Last week doctors announced that they would be handing back the contract to an NHS trust, just seven months since private company Coperforma took over the service at the start of April.
In the first few weeks patients complained of crews either showing up late or not turning up at all, and while performance has improved several sub-contractors working on the contract have collapsed.
Michael Clayton, chief executive officer at Coperforma, described the decision by doctors as a ‘friendly divorce’ and countered any suggestion they had been ‘stripped’ of the contract.
He said: “Criticism started on the day in January this year when the commissioners announced the award of the contract to Coperforma; inevitably and correctly, it increased when the launch of the service ran into trouble. Wrong decisions were made for which I take responsibility and we badly let down many patients.
“However, even when the problems were quickly identified and rectified and the service began performing better than it had ever done under the previous provider, the negative and malicious, largely politically inspired publicity continued relentlessly, against the company, our staff and contractors and the commissioners in the print, on radio and television and social media. Politicians joined and the situation was raised in Parliament.
“It became clear that we were facing an unwinnable battle and there came a point during October when the board feared the service would break down completely threatening the safety and well-being of patients and we concluded that the right and only course of action was to raise with the commissioners the notion of stepping back from the contract.
“The commissioners had come to a similar conclusion and contrary to media reports, we have not been ‘stripped’ of the contract but what is best described as a ‘friendly divorce’ was agreed, importantly with ‘no fault’ attached to either Coperforma or the commissioners.”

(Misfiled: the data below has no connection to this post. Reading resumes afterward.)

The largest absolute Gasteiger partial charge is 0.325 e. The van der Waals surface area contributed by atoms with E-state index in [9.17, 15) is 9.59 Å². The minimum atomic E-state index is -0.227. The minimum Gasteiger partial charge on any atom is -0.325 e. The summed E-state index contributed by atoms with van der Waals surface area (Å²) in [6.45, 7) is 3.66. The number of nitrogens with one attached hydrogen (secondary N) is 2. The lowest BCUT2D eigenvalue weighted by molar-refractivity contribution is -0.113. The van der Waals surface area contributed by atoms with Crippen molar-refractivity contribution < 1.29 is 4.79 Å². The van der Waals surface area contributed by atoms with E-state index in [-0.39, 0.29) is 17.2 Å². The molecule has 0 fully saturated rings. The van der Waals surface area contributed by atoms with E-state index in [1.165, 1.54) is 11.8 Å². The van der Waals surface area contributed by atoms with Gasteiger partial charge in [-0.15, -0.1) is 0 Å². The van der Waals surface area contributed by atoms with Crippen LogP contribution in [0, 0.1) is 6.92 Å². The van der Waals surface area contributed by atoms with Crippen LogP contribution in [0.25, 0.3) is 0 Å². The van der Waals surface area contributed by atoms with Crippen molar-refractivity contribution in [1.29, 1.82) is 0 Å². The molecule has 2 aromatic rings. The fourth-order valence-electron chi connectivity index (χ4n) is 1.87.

Mr Clayton said that the detailed terms of the contract transition to South Central Ambulance Service, including the timing, are still to be finalised and a Coperforma team will be meeting with the commissioners and SCAS representatives shortly. The company will also be seeking to arrange a meeting involving the contractors, commissioners and SCAS to discuss resourcing requirements going forward.
He continued: “Our immediate priority is to collaborate with the commissioners and SCAS to ensure a smooth transition of the service in the very best interests of patients.”
“Finally I want to publicly thank our employees and contractors who have worked tirelessly, often under the most pressing circumstances, to maintain and continually improve the performance of the service; equally I want to acknowledge the support and encouragement of the commissioners who gave us the opportunity in the first instance to deliver an improved patient transport service in Sussex.
“The service has delivered a much better experience for many patients across Sussex and I would like to thank also the Hospital staff and our Transport Partners who have worked tirelessly to make that a possibility.”
But a spokesman for the GMB union said: “A retreat even though uncomfortable can be done in a dignified and professional way, but Coperforma will leave the Sussex PTS contract as they arrived to it, in disarray, discord, and clueless as to what they are doing and what they have done wrong.”
This week the GMB also warned that staff at Thames Ambulance Service, a sub-contractor working for Coperforma on the Sussex PTS, are at risk of redundancy.
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